Melrose Plantation, Natchitoches, La. Primitive artist Clementine Hunter.

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Clementine, Francois, Mrs. Cammie, Melrose, and Me

 A cabin in the plantation country of Louisiana serves
Clementine Hunter as her personal art gallery -
the only gallery she has ever known.
Look Magazine. June 16, 1953. Photograph by Clarence John Laughlin

 

Whenever we went to Happy Landing , I always went by to see Clementine and Francois. If Clementine wasn't busy or if Francois wasn't showing people around I would sometimes stay and visit for hours. Clementine lived across the cotton field and down the road from Happy Landing in a little house that looked like it was patched up with all kinds of boards and planks that may have been parts of other houses at one time. My grandmother always had a bunch of paints and brushes and things to paint on for Clementine.

Clementine always seemed glad to see me, maybe because if she was painting or making something, I didn't ask too many questions and just sat there and kept my mouth shut. I think she especially liked young people, but with grownups, it wasn't always the same. One time when I was out in the front yard with Clementine, she saw a car coming down the road and said she didn't want to have to talk to visitors, so she pulled me inside her house and shut the door. We both hid and looked through a crack in the wall. The people got out of the car, and a man started knocking on the door. Clementine didn't answer him, but after he had knocked about a dozen times, she said in a stern voice, "Nobody home." And that was that. The people went away.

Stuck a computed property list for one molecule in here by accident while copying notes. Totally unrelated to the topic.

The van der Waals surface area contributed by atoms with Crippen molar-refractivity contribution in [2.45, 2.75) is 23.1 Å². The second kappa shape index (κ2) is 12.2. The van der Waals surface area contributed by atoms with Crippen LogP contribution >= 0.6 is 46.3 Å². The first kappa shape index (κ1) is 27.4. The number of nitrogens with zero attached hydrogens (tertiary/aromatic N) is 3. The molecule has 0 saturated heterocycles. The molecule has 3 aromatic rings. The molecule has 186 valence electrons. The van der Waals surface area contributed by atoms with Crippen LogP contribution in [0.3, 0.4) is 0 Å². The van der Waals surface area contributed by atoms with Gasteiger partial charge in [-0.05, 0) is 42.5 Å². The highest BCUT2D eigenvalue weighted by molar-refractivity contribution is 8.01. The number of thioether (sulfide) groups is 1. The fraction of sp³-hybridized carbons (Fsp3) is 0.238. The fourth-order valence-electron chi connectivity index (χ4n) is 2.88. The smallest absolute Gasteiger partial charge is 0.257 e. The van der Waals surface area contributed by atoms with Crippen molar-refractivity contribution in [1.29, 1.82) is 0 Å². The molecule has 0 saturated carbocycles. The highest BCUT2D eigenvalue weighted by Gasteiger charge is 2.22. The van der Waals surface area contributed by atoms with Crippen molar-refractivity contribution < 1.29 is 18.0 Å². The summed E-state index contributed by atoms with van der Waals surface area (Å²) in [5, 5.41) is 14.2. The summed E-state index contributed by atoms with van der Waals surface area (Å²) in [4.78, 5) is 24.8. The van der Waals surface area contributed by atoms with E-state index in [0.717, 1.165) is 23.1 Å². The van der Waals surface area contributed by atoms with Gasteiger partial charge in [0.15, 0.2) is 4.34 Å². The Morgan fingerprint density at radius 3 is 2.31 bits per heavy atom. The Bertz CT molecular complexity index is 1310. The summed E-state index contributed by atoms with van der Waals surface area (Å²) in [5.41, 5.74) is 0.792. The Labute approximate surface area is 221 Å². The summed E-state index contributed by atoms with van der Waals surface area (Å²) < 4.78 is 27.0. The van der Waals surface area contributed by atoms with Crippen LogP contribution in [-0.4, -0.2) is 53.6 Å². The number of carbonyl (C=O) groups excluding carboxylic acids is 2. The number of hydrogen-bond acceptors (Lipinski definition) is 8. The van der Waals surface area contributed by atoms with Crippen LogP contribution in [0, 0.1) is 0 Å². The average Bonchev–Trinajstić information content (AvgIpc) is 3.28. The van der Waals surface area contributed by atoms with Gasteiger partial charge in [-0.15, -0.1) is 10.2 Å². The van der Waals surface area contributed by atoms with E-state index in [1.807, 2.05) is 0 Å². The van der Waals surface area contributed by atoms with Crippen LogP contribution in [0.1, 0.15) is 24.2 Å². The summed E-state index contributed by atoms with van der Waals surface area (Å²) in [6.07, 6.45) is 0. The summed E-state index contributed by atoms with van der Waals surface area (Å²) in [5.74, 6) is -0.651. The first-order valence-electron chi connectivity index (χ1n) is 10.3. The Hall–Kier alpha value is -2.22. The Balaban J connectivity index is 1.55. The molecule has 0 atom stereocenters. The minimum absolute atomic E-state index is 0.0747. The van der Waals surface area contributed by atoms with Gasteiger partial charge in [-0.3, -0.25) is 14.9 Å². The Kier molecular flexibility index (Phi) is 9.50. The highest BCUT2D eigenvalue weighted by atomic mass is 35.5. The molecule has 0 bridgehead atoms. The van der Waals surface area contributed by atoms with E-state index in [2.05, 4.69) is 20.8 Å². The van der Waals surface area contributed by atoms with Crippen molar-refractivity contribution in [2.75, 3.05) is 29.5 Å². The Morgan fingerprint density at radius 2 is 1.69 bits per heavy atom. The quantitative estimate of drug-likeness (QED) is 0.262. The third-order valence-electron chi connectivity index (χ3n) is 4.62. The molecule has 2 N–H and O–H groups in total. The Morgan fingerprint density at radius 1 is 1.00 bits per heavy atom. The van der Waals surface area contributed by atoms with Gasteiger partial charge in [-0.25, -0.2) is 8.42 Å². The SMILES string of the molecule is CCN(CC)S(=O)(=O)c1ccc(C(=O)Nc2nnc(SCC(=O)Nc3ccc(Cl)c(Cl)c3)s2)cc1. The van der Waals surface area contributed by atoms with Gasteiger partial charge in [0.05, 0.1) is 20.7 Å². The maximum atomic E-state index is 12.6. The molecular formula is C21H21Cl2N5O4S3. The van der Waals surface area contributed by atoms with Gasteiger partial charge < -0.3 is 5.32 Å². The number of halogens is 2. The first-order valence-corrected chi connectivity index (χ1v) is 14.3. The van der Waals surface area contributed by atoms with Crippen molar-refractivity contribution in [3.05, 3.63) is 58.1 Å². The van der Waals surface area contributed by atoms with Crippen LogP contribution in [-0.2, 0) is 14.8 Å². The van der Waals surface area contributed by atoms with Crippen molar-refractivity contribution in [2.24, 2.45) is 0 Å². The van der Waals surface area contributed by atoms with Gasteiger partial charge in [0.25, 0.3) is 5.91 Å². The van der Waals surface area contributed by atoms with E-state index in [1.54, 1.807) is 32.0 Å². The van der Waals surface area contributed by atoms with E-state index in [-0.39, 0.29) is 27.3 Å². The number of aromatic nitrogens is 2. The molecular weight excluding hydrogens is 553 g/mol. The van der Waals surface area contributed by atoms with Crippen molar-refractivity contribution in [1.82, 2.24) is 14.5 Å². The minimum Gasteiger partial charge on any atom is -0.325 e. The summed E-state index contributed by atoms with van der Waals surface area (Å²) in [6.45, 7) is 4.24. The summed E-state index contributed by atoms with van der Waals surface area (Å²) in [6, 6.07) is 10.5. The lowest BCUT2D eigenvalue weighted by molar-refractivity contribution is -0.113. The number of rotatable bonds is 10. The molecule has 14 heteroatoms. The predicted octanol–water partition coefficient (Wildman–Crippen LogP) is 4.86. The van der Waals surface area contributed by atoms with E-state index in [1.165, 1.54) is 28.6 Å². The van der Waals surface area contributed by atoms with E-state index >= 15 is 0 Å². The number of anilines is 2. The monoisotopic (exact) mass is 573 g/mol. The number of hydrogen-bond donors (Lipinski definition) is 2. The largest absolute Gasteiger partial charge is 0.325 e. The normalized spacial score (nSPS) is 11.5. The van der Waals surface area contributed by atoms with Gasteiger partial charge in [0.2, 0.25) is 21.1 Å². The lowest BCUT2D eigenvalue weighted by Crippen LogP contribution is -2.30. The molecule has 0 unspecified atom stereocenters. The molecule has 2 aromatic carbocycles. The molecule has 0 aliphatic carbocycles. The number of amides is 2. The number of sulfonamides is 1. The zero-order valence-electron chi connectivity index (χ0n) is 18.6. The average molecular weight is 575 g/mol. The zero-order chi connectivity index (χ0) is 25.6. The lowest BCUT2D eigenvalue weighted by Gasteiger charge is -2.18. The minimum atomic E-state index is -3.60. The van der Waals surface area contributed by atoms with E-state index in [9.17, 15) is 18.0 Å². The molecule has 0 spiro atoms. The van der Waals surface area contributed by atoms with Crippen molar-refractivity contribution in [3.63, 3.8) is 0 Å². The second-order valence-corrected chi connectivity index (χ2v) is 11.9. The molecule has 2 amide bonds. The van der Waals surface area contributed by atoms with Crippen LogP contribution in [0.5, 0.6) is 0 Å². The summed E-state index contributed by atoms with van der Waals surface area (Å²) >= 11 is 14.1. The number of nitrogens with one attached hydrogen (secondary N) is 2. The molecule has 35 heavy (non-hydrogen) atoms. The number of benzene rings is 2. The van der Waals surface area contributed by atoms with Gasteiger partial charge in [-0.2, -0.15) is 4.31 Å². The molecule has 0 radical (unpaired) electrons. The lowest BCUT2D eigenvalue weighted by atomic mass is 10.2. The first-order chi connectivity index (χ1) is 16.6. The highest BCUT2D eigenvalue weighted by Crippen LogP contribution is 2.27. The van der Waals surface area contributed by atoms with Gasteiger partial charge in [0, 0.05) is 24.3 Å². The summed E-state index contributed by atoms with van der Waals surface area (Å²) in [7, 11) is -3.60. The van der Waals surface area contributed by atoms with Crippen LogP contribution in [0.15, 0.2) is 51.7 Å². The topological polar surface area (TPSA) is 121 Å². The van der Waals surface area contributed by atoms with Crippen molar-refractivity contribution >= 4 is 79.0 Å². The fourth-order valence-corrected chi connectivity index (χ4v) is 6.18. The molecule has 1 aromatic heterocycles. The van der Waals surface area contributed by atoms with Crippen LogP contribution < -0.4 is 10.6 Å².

Clementine could speak her mind, and when she did, everybody knew she meant business. She could put on a very grumpy expression if something was going on she didn't like, but she could also be very funny and say things in funny ways that made you laugh. I think that's what I liked best of all about her. Every once in a while Clementine would give me a picture to take and hang on the wall at Happy Landing. One time when I was watching her paint a picture of people working on the plantation, she said she was going to put me in the picture, too. She did, and she painted me black like everybody else.